Transnational law – law applied by the domestic legal system of one nation against citizens of another nation – is distinct from international law. International law is uniform and is often applied by international bodies such as the International Criminal Court. International law is not generally applicable to domestic crimes committed by individual citizens of one nation against those of another. Transnational law is not uniform, and evolves on a case by case basis.
Amanda Knox is the former American exchange student convicted by an Italian trial court in 2009 of sexually abusing and then of murdering her British room-mate, Meredith Kercher. That conviction was overturned on appeal in 2011 and Ms.Knox returned from an Italian prison to freedom in the United States.
The factors behind the initial conviction included an admission by Ms. Knox that she was present at the crime scene in the Italian town of Perugia, plus her false accusation that a bartender had slit Ms Kercher’s throat. The case against her included a questionable alibi and evidence of her DNA on the alleged murder weapon.
The appeals court threw out the DNA evidence for technical forensic reasons and acquitted Ms. Knox of the murder charge in 2011. On Tuesday March 26, 2013, Italy’s highest court reversed that acquittal, requiring the case to be reheard by a new appeals court, which can either affirm the conviction or order an acquittal. If the conviction is ultimately affirmed, the Italian government can petition the United States to extradite Ms. Knox to Italy to complete serving the 26-year prison term to which she was sentenced in 2009. Ms Knox almost certainly would challenge such an extradition request on the ground that she has already been acquitted by an appellate court, and that any subsequent conviction would constitute double jeopardy.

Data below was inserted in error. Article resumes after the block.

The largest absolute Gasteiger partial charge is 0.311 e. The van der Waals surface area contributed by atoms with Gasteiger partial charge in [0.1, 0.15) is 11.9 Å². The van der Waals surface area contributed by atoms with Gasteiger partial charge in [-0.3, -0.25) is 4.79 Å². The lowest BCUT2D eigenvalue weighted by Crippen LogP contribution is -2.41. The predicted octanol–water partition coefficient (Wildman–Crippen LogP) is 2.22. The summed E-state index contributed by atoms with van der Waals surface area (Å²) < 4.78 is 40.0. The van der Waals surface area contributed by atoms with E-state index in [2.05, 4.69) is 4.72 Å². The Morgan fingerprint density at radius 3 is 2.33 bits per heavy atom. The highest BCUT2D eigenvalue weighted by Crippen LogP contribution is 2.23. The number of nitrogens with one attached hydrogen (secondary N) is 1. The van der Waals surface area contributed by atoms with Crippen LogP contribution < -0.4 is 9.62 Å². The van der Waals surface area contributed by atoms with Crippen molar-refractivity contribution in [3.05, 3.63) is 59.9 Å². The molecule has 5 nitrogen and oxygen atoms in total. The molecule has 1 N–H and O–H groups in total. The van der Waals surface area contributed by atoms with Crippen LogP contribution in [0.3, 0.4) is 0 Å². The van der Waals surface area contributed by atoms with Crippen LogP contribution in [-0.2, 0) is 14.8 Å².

And that is where transnational law becomes very hazy. Italian and American law differ sharply and yet both will become applicable in such a transnational case. America’s extradition treaty with Italy prohibits the U.S. from extraditing someone who has been ‘acquitted’, which under American law usually means acquitted by a jury at a trial. But Ms. Knox was convicted at trial, by judges not by a jury, and acquitted by an appellate court.. So it awaits legal determination whether her circumstance would constitute double jeopardy under American law. The uncertainty arises because U.S. appellate courts do not retry cases and render acquittals. They judge whether the lower court made mistakes of law, not mistakes concerning the facts.
Under Italian law, an appellate acquittal does not constitute double jeopardy since it is not a final judgment. It is subject to further appeal, which has now resulted in a reversal of the original acquittal. So the Italian government would experience no legal constraint in requesting extradition.
Since possession is nine-tenths of the law, the U.S. government would have the upper hand. But a refusal to extradite would have far-reaching consequences, not least for U.S. criminals residing overseas.
Hat Tip: Alan Dershowitz, ‘Amanda Knox – Tabloid Sensation, Global Legal Bellwether’, The Wall Street Journal, March 28, 2013